Torpor is a state of slowed body functions used to conserve energy and heat, similar to hibernation but not as extreme. Torpor is generally only a short-term state, such as a few hours or overnight, though in some cases and for a few species it may last several days or weeks. Birds that may face extreme winter conditions will use torpor to survive long winter nights or severe storms.
Animals, including birds, that enter a state of torpor lower their body temperature and slow their heart rate, respiration, and metabolic rate dramatically. This effectively conserves energy because fewer calories are needed to maintain life functions, such as respiration and blood circulation. The metabolic rate can decrease by up to 95 percent. This type of short term hibernation can help animals and birds survive cold temperatures, and this state is most frequently used on winter nights. Some birds will also enter a torpid state if food supplies are scarce. Torpor is not seasonally dependent, and if conditions are right, birds may become torpid at any time of year.
The Dangers of Torpor
Torpor can be dangerous for birds. During the time when a torpid bird's metabolic functions are slowed, their reflexes and reaction abilities are also stunted, making them more vulnerable to predators. This is particularly true at night when nocturnal predators may be alert for easy prey and torpid birds cannot react to danger as quickly.
Many birds first come out of this sleep-like state through shivering, and they may sun themselves for several minutes while awakening. During this waking up period, their reactions are still slower than normal. It can take from several minutes to nearly an hour to awaken from torpor, and a ready food source should be available for the bird to replenish its energy supply immediately. If no food is available, the bird can remain vulnerable because it cannot rejuvenate sufficiently.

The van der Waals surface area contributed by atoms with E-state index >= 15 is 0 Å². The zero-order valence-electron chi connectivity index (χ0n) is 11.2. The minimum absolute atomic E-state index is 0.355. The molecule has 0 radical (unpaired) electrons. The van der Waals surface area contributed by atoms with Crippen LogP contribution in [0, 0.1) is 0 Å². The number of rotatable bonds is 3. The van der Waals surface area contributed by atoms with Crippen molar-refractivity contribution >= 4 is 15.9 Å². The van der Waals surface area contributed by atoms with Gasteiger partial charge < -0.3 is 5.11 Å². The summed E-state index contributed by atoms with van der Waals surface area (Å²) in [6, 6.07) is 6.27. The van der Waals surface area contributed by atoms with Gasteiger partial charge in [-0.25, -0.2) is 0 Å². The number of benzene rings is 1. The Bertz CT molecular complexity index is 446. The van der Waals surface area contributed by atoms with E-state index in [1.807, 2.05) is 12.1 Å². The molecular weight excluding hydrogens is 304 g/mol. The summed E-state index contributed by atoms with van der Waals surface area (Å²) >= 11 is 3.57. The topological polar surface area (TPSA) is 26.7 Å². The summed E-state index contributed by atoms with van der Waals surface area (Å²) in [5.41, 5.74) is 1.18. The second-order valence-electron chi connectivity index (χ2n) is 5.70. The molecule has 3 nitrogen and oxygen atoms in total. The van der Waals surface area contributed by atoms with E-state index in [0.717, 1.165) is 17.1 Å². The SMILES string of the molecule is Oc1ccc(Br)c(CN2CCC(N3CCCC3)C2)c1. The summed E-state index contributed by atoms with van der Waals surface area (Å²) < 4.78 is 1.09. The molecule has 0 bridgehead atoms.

Is Torpor Hibernation?
Because torpor is not frequently observed, it can be confusing to see a torpid bird. Understanding what torpor isn't can help birders better recognize different unique bird and animal behaviors. Torpor is not hibernation. Hibernation is a long term state of reduced metabolic activity and often lasts several days or weeks at a time. It is a seasonal condition and may occur during either summer or winter depending on the species. Torpor, on the other hand, is a much shorter period and can occur at any time. Only one bird species has been noted as truly hibernating - the common poorwill. This species will also use torpor regularly.
What Torpor Is Not
- Sleeping: When birds sleep, their metabolic functions may slow slightly, but the changes are not as radical as those during torpor. Birds will sleep daily, but may not enter torpor unless conditions are extreme, and some birds will never use torpor at all though they still sleep regularly.
- Sunning: When birds are sunning, they may appear to be lethargic and sleepy, similar to how they may appear if torpid, but there is no change in body temperature, respiration or other metabolic functions. Birds can resume their normal activities immediately when sunning, and there is no warm-up period necessary as there is after being torpid. Many birds will use sunning as a way to come out of a torpid state, however, and the two are easily confused.
- Illness: It can be startling to see a torpid bird and it is easy to think the bird is in some way sick or injured because it is not moving or acting as expected. Torpor is a natural, healthy state, however, and in fact can keep birds healthier because they are conserving energy that they will need for foraging, preening and staying alert at another time.
Bird Species That Use Torpor
Torpor is most common in smaller bird species in areas where food supplies can be unpredictable and nighttime conditions can be extreme. It is most common for birds using torpor to remain in their territories year-round, rather than migrating to areas with more food and more mild climates, but many different birds will use torpor for different conditions. Bird species that regularly use torpor include:
In addition to birds, several animals are known to enter torpid states under different conditions. Bats, mice, hedgehogs and other rodents and small marsupials commonly use torpor.